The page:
“Stop Saying Racism is a Spiritual Problem!”

“Stop Saying Racism is a Spiritual Problem!”

I believe the problem of racism in the human heart is not just a theological or spiritual issue. Christians need to stop saying that. Racism is a complex reality that needs to be treated holistically and multidimensionally. Christian theology produced in the West is too weak to be the solution to the race problem or our contemporary struggle with white supremacy. In other words, if you tell me that Jesus is the solution to the problem of racism and white supremacy in America and in the world, you would have to tell me whose Jesus are you talking about? Are you referring to the Jesus of the poor and the oppressed and the marginalized? Or are you referring to the Christ of bourgeois theologians and racist Christians?

The poor and marginalized know Jesus is their friend and their only help in the time of sorrow and suffering. The figure of Christ in Western theological discourse is too transcendent and distant to relate to the poor and their living conditions and existential suffering manifest in today’s culture as white supremacy and terrorism.

When Western theologians stop theologizing and theorizing Jesus and his message, they will contribute to the solution of white supremacy and racism in our culture and Christian circles. In other words, if (and when) Western theologians start to believe that racism and white supremacy are more than a theological issue, but are embedded in systems and structures, be it economic, political, cultural, and ideological, they will start making social justice issues part of their larger theological thinking and writing, and intellectual framework and tradition.

Contemporary destructive ideologies and evils such as white supremacy and Christian white nationalism in Christian circles and in this culture are existential realities that destroy lives, demonize and alienate people, and cause more personal despair and collective suffering to our personal and shared experience as Americans and images of God. American (Evangelical) Christianity needs a new theological discourse and a new generation of theologians who can and will write theology differently and offer an intellectual and paradigm shift that is relevant and contemporaneous to our existential troubles and racial wounds.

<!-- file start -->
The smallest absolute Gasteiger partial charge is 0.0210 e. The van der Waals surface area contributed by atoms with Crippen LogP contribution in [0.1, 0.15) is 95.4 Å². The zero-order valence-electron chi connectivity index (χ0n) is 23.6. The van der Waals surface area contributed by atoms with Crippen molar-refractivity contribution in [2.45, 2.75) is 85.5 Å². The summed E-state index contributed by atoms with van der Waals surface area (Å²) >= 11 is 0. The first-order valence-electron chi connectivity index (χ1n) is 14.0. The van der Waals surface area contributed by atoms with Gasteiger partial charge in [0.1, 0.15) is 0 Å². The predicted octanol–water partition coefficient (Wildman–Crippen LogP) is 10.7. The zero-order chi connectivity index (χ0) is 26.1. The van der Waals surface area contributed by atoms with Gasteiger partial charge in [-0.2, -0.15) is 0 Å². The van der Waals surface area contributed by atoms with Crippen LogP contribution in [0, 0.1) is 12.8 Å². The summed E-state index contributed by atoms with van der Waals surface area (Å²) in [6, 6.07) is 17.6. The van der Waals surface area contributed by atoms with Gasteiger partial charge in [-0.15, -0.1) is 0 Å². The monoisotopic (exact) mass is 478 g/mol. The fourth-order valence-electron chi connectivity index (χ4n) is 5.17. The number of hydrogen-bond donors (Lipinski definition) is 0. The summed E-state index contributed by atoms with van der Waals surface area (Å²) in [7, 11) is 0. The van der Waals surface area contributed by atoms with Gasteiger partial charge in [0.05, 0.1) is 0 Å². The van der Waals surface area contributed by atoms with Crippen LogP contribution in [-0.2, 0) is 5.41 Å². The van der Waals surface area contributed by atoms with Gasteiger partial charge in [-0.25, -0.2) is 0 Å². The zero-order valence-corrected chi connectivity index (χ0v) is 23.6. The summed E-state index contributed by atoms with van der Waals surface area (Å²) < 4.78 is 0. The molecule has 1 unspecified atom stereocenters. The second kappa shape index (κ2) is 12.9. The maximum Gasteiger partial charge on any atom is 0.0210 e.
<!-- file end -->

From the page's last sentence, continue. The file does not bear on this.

We need to reject the idea that white supremacy or racism is just a sin or spiritual issue unless we understand sin has a multidimensional aspect. We need to leave behind this thinking that racism is just a theological matter and therefore needs a theological/spiritual solution. The God of the Bible is about cosmic transformation and holistic renewal of his creation; his solution to the human dilemma such as white supremacy and racism goes beyond the realm of the theological and the spiritual. God wants to change systems, ideologies, and structures that produce and sustain white supremacy, internal terrorism, and racism. He’s about comprehensive reparation of his creation and humanity.

Jesus is the God-Man and not just a spiritual and theological Being. He is a social and relational Deity as much as he is spiritual and theological. To say that Jesus is the social God means that he does not disengage with the social issues–such as white supremacy, internal terrorism, and racism– of life that affect and change our theological interactions with him. To say that Jesus is a spiritual Being is to convey the idea that what we think about Jesus theologically change human relationships and interactions.

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